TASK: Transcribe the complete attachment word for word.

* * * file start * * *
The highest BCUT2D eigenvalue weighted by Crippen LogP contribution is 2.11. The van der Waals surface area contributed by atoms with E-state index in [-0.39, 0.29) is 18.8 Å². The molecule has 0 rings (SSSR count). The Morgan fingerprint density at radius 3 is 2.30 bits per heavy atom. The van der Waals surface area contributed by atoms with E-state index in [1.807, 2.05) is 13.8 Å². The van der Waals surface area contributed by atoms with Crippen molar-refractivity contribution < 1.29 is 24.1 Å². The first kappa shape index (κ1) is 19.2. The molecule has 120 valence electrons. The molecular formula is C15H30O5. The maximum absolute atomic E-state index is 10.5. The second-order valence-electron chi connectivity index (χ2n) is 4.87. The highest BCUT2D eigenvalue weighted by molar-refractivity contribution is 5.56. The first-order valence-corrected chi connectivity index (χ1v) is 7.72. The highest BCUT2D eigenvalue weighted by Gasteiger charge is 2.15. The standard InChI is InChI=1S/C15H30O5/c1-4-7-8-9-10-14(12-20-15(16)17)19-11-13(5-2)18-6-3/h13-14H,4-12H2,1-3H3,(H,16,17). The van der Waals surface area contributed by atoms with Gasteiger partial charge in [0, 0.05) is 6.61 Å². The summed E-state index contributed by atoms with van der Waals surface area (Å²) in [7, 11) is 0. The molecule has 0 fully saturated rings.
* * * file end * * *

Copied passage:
The highest BCUT2D eigenvalue weighted by Crippen LogP contribution is 2.11. The van der Waals surface area contributed by atoms with E-state index in [-0.39, 0.29) is 18.8 Å². The molecule has 0 rings (SSSR count). The Morgan fingerprint density at radius 3 is 2.30 bits per heavy atom. The van der Waals surface area contributed by atoms with E-state index in [1.807, 2.05) is 13.8 Å². The van der Waals surface area contributed by atoms with Crippen molar-refractivity contribution < 1.29 is 24.1 Å². The first kappa shape index (κ1) is 19.2. The molecule has 120 valence electrons. The molecular formula is C15H30O5. The maximum absolute atomic E-state index is 10.5. The second-order valence-electron chi connectivity index (χ2n) is 4.87. The highest BCUT2D eigenvalue weighted by molar-refractivity contribution is 5.56. The first-order valence-corrected chi connectivity index (χ1v) is 7.72. The highest BCUT2D eigenvalue weighted by Gasteiger charge is 2.15. The standard InChI is InChI=1S/C15H30O5/c1-4-7-8-9-10-14(12-20-15(16)17)19-11-13(5-2)18-6-3/h13-14H,4-12H2,1-3H3,(H,16,17). The van der Waals surface area contributed by atoms with Gasteiger partial charge in [0, 0.05) is 6.61 Å². The summed E-state index contributed by atoms with van der Waals surface area (Å²) in [7, 11) is 0. The molecule has 0 fully saturated rings.